THE SANTA CLARA
January 29, 2014
Tom Brady and Bill Belichick’s success has not come without its fair share of controversies over the years, and with the recent “Deflate-gate” findings this week, the league must take a stand and say enough is enough.
After 11 of the 12 footballs used by the New England Patriots in the AFC Championship game were found to be under-inflated, the NFL has launched a very slow investigation.
Bill Belichick addressed the media again this weekend, but was neither apologetic nor vague about the issue at hand. Instead of talking like a football coach, he sounded more like a scientist.
“The atmospheric conditions as well as the true equilibrium of the ball is critical to the measurement,” Belichick explained.
His approach was aggressive, but the truth behind his words is a subject of debate — one that several experts in multiple fields have chimed in on.
Bill Nye, a famous and well-regarded scientist, responded by saying, “To really change the pressure you need … the inflation needle,” and further said that Belichick’s explanation simply “didn’t make any sense.” So it really boils down to Belichick’s word versus Nye’s.
If I needed to call a play on fourth and goal, I would take Belichick’s, but when it comes to scientific reasoning about air pressure, I would trust the Science Guy over the New England Patriots’ head coach.
While most former quarterbacks have come out saying recently that a change in PSI wouldn’t drastically affect much, former 49er quarterback Steve Young said that the level of inflation in the football is a rule that, as far as we know, all other 31 NFL teams follow.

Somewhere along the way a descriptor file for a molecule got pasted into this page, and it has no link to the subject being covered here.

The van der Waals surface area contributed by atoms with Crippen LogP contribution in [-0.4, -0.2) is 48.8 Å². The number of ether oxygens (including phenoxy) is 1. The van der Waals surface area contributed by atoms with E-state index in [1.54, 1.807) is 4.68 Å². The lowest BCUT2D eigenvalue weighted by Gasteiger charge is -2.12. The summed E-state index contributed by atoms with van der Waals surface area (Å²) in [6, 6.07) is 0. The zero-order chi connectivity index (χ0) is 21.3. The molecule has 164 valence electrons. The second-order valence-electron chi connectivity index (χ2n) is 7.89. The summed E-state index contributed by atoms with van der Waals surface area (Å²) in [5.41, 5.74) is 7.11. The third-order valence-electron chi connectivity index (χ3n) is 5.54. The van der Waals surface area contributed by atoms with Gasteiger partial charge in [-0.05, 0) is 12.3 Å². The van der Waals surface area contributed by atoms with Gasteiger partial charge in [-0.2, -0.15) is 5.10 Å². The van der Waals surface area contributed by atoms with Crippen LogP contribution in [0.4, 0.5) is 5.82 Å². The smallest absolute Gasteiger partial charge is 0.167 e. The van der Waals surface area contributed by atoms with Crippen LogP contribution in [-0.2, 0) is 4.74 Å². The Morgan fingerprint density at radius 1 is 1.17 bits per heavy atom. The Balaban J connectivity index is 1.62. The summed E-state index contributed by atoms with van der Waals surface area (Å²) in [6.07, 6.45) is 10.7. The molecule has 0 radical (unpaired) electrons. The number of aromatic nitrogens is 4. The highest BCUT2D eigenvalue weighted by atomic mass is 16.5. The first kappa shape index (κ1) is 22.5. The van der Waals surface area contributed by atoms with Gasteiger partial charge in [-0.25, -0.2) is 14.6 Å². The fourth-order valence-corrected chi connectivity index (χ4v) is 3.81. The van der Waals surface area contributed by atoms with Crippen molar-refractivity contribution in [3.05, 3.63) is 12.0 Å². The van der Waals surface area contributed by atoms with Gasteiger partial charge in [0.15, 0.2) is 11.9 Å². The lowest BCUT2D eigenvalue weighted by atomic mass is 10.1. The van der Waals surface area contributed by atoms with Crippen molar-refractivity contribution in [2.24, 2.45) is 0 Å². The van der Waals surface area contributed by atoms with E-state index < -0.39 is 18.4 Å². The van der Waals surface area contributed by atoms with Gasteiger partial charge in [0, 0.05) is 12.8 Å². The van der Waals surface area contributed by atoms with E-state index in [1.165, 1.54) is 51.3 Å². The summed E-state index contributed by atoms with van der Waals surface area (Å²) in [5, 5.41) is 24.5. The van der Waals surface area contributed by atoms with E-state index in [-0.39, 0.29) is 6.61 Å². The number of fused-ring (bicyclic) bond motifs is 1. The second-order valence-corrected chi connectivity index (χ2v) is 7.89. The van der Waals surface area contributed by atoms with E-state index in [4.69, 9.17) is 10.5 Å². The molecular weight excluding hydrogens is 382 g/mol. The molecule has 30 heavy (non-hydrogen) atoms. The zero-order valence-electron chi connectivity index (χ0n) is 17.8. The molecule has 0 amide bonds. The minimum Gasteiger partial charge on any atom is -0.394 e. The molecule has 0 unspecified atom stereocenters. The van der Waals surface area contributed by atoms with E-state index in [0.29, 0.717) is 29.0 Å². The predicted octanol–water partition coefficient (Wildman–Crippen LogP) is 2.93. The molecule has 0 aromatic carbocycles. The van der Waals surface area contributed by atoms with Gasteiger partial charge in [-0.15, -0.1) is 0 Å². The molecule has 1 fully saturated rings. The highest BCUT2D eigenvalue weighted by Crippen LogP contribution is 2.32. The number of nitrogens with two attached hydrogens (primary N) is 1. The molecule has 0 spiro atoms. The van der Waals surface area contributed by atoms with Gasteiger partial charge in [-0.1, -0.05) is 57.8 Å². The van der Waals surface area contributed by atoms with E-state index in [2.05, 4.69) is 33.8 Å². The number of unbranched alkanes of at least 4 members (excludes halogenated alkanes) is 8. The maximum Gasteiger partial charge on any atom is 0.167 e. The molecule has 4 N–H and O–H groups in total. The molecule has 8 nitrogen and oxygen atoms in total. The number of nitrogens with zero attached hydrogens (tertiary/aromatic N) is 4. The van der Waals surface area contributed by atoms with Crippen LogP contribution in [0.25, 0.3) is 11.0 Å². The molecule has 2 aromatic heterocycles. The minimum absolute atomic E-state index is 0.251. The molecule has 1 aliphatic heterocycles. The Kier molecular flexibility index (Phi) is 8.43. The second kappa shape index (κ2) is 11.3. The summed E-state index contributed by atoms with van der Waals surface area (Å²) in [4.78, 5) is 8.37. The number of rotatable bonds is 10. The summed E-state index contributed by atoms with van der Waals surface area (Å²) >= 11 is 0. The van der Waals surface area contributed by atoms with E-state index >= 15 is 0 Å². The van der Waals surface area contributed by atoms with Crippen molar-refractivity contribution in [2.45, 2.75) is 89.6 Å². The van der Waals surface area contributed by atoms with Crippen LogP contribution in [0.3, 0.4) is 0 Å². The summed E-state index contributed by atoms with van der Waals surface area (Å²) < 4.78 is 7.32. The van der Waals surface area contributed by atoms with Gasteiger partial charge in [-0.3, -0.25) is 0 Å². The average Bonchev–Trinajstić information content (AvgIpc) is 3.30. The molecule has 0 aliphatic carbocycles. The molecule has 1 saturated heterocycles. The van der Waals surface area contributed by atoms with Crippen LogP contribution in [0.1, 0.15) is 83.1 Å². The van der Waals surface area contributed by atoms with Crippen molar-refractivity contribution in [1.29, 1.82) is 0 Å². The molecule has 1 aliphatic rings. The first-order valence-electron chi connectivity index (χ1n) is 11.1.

For Belichick to come out and say that the change does not make a difference is him essentially saying that the NFL’s rule doesn’t have standing. He has walked a thin line with league rules for years now and this should be the final straw -— he can no longer regard himself as above the law.
Brady is just as guilty, if not guiltier, than his head coach. Game balls are handled and inspected extensively by the quarterback before every game. The texture of the ball matters to every gunslinger, so it’s apparent that Brady would be the one responsible for directing a change in the way the Patriots prepared their footballs for the AFC Championship game.
While it is highly unlikely that either Belichick or Brady did the deflating themselves, no ball boy would do such an act on his own. It’s common sense: the Patriots must be given a hefty punishment for their actions.
Their arrogance has to be put to an end and the only person with that power is Commissioner Roger Goodell. Goodell is set to give out punishments after Super Bowl XLIX this Sunday.
Nick Redfield is a freshman undeclared arts and sciences major.